I love sailing. I learned to sail when I was 11 years old through Sea Scouts in Vancouver. A few years later, I continued learning to sail at Royal Military College in Kingston. Since then, I have sailed with many friends, but did not get my own sailboat until 2011, shortly after moving to Belleville, Ontario.
I own, cruise, and occasionally race a 1984 Hunter 34 sailboat (34′ long). It has berths for sleeping up to seven, but really is well suited for up to four adults, although I generally single-hand it by myself.
I am grateful to live in Belleville, right on the Bay of Quinte which provides convenient water access, great sailing, and spectacular views. I sail two or three times a week on the Bay, but each year also do a couple of big trips such as around Lake Ontario or down to Kingston and the Thousand Islands. I spent about 22 nights on the boat, last year.I am fortunate to belong to the Bay of Quinte Yacht Club, a group of like-minded sailors. The club organizes weekly racing as well as many social events. The opportunity to connect with other sailors provides a great social network and the ability to learn from a wide variety of experience levels. Most have been sailing seriously much longer than I have, so I continue to learn from them.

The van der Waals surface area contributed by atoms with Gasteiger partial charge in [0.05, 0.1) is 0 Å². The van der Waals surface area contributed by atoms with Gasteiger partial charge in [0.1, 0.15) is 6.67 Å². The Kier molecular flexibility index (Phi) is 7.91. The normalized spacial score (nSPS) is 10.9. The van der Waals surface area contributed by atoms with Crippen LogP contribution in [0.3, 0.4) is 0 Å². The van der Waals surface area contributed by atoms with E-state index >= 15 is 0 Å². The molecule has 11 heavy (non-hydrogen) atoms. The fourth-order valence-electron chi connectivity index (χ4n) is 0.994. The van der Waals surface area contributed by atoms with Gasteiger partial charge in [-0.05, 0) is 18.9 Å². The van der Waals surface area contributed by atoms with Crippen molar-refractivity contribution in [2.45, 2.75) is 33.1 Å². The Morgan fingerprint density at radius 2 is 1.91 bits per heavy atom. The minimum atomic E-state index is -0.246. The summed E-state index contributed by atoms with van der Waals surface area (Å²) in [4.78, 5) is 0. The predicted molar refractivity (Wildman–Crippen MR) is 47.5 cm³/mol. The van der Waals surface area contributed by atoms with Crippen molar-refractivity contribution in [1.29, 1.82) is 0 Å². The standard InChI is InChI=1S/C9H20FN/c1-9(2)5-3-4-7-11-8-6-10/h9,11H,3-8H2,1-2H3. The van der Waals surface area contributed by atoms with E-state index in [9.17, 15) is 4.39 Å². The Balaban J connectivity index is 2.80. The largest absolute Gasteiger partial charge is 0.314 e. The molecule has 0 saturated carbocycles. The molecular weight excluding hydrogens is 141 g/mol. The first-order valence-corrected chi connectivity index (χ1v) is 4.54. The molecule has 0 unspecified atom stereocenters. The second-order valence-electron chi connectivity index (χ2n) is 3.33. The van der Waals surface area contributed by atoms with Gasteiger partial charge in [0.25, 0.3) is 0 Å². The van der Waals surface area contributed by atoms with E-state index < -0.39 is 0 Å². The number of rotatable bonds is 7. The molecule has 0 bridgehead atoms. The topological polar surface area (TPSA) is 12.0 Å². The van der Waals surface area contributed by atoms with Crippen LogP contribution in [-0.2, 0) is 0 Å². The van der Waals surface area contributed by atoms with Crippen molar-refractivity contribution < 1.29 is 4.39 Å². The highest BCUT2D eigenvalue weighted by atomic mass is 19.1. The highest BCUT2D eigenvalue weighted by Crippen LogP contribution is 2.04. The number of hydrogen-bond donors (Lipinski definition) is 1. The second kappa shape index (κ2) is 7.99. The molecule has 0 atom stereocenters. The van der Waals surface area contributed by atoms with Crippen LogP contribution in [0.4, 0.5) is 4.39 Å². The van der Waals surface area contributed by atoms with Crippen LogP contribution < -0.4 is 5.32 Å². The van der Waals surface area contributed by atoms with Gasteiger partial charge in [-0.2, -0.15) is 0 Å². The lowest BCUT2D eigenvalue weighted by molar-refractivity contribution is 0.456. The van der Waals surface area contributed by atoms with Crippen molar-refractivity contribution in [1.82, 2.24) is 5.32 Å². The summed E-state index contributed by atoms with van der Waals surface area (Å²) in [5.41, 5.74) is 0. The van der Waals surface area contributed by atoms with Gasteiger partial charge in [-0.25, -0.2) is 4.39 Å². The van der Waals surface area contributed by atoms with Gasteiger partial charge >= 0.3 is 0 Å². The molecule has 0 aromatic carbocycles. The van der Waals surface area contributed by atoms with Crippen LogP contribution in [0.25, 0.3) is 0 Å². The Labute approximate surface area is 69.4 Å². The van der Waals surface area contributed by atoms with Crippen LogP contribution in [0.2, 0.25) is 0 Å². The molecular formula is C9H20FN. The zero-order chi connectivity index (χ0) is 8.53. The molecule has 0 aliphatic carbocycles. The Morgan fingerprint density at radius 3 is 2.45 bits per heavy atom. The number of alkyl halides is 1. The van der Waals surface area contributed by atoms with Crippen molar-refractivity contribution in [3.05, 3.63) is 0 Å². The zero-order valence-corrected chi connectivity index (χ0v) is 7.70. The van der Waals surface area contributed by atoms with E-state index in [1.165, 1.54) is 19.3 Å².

One of the pleasures of owning a sailboat, other than actually sailing, is puttering. I enjoy working on boat projects, and each year tackle something new. So far, I have tuned the engine and replaced a lot of the engine hoses and filters, rewired the DC electrical system and installed bigger batteries and a 2 kW inverter and microwave oven (so I can cook while sailing), replaced all exterior wood with HDPE plastic lumber, rebuilt the plumbing system, replaced thru-hull valves, added solar panels, mast-mounted the whisker pole, and the list goes on. It should be noted that none of this makes the sailing any faster, although it is done with more comfort.